5 ways lack of sleep is affecting the way you look and feel 

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1. Weight

During times of stress and sleeplessness, our bodies start to release Cortisol, more commonly known as the stress hormone. As a means to protect us against upcoming stress, our bodies begin to hold onto fat stores. Furthermore, with an ongoing decrease in will look to other source for energy to keep itself working for the day. This includes any source of high fat and sugar. According to a research published in the International Journal of Obesity by Kaiser Permanente Center for Health Research, a sensible diet and exercise are key to achieving weight loss, however it seems difficult to adhere to without adequate sleep. 


2. Hair

Hair is very sensitive to internal alterations and so a lack of sleep triggered by stress, can be followed by the onset of an accelerated hereditary loss of hair. According to Clinical Director of the Institute of Trichologists and Nioxin expert, Keith Hobbs, this can be explained by the fact that “Cells are regenerated during sleep and deprivation will affect the health of your hair. In many cases, a correct diagnosis from a qualified member of the Institute of Trichologists can be followed by treatment and a successful outcome” 


3. Skin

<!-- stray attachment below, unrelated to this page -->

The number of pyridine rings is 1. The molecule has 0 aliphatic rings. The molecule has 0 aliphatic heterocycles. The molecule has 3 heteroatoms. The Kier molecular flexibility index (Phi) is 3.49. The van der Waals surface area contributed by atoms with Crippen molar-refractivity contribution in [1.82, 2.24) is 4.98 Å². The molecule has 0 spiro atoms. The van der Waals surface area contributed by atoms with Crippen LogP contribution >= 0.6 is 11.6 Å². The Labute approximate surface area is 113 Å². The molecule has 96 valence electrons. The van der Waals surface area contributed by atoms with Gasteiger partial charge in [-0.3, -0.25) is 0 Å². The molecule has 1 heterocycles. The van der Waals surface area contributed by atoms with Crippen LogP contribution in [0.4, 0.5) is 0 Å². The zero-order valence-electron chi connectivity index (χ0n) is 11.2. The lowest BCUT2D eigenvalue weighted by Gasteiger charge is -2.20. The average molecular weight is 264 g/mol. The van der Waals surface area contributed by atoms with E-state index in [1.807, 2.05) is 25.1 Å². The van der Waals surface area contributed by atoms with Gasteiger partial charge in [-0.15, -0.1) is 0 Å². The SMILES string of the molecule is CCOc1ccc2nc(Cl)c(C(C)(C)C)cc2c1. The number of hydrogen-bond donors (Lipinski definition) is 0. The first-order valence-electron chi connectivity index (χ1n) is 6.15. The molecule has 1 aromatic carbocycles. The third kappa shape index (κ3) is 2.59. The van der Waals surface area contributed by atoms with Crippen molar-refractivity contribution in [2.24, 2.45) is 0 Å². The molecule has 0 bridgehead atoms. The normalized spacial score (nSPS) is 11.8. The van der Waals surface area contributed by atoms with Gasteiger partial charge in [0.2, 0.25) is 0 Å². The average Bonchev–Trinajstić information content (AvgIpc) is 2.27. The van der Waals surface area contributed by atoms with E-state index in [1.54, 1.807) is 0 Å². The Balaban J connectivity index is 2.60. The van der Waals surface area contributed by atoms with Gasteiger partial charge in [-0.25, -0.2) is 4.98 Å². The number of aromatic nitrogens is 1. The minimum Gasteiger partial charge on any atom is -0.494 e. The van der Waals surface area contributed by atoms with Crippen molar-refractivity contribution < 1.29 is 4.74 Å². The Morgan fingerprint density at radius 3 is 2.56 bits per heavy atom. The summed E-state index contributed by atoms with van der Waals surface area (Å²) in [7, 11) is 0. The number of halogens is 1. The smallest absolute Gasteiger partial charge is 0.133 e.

The study Bensons for Beds, which included participants such as supermodel Jodie Kidd, found that women who slept around five hours five days in a row had double the amount of fine lines, wrinkles and more than three quarters the amount of brown spots in the form of dark circles under their eyes than those who slept 8 hours.

4. Lower Immune System

Lack of sleep has also been linked to a weaker immune system all together. People who sleep less than seven hours a day are three times more likely to develop an infection or catch a cold. An excess in cortisol, the main stress hormone, can cause illnesses such as diabetes as well as inflammations.

5. Hormones

According to a report by the NHS, “chronic stress may trigger hormonal reactions that result in an intake of energy-dense foods, so that eating becomes a “coping behavior” and food becomes “addictive”. Lack of sleep may also affect hormones associated with feelings of fullness or hunger.